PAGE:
Gravity and Superconductivity
Most recent answer: 02/04/2014
- SYED MASOOD KHAN (age 18)
Superconductivity depends not only on temperature but also strongly on magnetic field. The standard types of superconductivity cannot exist in strong magnetic fields.
Gravitational fields by themselves are not important, since the equivalence principle says they have no effect on any local physical phenomenon. When combined with some other forces, say the supporting force from a table, they do have an indirect effect. Under ordinary circumstances such effects on superconductors are too small to notice. I suppose on a neutron star that wouldn't be true.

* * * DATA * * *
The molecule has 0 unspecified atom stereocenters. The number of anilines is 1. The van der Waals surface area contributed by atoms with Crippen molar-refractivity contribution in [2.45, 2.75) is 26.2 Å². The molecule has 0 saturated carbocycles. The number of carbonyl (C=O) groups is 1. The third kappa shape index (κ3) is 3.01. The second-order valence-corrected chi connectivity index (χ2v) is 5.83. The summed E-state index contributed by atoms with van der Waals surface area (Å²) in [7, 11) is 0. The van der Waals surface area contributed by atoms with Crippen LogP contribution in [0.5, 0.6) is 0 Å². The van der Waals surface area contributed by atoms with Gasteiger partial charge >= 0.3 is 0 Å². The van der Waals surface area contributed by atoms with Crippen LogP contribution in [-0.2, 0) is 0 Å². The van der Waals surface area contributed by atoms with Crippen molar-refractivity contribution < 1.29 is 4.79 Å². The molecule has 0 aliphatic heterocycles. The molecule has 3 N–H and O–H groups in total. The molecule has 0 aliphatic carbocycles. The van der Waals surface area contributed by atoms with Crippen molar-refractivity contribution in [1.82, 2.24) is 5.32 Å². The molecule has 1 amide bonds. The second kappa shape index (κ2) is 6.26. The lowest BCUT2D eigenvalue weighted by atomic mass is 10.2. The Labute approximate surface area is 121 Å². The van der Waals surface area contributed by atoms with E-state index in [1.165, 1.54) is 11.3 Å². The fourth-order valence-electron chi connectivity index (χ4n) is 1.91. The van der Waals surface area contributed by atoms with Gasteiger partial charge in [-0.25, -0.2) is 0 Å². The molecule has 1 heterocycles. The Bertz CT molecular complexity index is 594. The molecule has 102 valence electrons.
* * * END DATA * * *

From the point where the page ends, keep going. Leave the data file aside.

(published on 02/04/2014)